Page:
Finally only because I couldn’t fit this one into any of the categories above, I found Heather Soyka and Eliot Wilczek‘s questions on how modern counter-insurgency warfare can be documented intriguing and thought-provoking.

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This post is a thank you to my followers on Twitter, for pointing me towards many of the examples given below.  The thoughts on automated description and transcription are a preliminary sketching out of ideas (which, I suppose, is a way of excusing myself if I am not coherent!), on which I would particularly welcome comments or further suggestions:

A week or so before Easter, I was reading a paper about the classification of galaxies on the astronomical crowdsourcing website, Galaxy Zoo.  The authors use a statistical (Bayesian) analysis to distil an accurate sample of data, and then compare the reliability of this crowdsourced sample to classifications produced by expert astronomers.  The article also refers to the use of sample data in training artificial neural networks in order to automate the galaxy classification process.

This set me thinking about archivists’ approaches to online user participation and the harnessing of computing power to solve problems in archival description.  On the whole, I would say that archivists (and our partners on ‘digital archives’ kinds of projects) have been rather hamstrung by a restrictive ‘human-scale’, qualitatively-evaluated, vision of what might be achievable through the application of computing technology to such issues.

True, the notion of an Archival Commons evokes a network-oriented archival environment.  But although the proponents of this concept recognise “that the volume of records simply does not allow for extensive contextualization by archivists to the extent that has been practiced in the past”, the types of ‘functionalities’ envisaged to comprise this interactive descriptive framework still mirror conventional techniques of description in that they rely upon the human ability to interpret context and content in order to make contributions imbued with “cultural meaning”.  There are occasional hints of the potential for more extensible (?web scale) methods of description, in the contexts of tagging and of information visualization, but these seem to be conceived more as opportunities for “mining the communal provenance” of aggregated metadata – so creating additional folksonomic structures alongside traditional finding aids.  Which is not to say that the Archival Commons is not still justified from a cultural or societal perspective, but that the “volume of records” cataloguing backlog issue will require a solution which moves beyond merely adding to the pool of potential participants enabled to contribute narrative descriptive content and establish contextual linkages.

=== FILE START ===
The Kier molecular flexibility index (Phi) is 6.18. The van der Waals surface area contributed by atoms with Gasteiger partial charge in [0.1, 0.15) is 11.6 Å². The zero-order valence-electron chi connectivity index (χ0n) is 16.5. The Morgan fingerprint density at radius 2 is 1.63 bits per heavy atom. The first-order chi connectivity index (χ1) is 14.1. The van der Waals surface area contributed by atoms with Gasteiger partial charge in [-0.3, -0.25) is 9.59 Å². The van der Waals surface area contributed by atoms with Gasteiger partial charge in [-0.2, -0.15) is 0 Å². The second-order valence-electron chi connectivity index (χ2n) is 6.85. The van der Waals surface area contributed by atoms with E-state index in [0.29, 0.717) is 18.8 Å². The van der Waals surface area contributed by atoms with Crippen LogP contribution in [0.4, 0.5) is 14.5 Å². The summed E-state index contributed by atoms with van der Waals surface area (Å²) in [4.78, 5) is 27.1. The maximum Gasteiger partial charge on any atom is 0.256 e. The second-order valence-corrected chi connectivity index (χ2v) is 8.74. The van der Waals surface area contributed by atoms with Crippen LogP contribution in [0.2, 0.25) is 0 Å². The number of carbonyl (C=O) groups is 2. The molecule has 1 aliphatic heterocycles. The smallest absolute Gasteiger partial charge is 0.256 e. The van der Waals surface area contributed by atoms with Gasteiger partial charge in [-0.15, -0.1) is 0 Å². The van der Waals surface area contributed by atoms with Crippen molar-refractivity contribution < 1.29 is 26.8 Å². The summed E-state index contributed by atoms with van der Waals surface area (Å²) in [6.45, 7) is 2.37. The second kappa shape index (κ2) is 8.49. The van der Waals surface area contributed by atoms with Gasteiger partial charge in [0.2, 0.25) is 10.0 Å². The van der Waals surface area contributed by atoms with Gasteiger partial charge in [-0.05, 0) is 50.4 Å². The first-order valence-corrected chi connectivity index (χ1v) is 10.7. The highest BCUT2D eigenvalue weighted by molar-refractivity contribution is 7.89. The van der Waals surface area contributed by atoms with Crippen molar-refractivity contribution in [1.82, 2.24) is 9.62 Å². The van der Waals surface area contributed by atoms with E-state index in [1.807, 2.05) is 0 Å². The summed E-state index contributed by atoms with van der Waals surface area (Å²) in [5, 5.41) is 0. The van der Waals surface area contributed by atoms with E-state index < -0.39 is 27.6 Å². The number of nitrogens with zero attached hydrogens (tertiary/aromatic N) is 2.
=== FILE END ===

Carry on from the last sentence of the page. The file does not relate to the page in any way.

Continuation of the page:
Meanwhile, double-keying, checking and data standardisation procedures in family history indexing have come a long way since the debacle over the 1901 census transcription. But double-keying for a commercial partner also signals a doubling of transcription costs, possibly without a corresponding increase in transcription accuracy.  Or, as the Galaxy Zoo article puts it, “the overall agreement between users does not necessarily mean improvement as people can agree on a wrong classification”.  Nevertheless, these norms from the commercial world have somehow transferred themselves as the ‘gold standard’ into archival crowdsourcing transcription projects, in spite of the proofreading overhead (bounded by the capacity of the individual, again).  As far as I am aware, Old Weather (which is, of course, a Zooniverse cousin of Galaxy Zoo) is the only project working with archival content which has implemented a quantitative approach to assess transcription accuracy – improving the project’s completion rate in the process, since the decision could be taken to reduce the number of independent transcriptions required from five to three.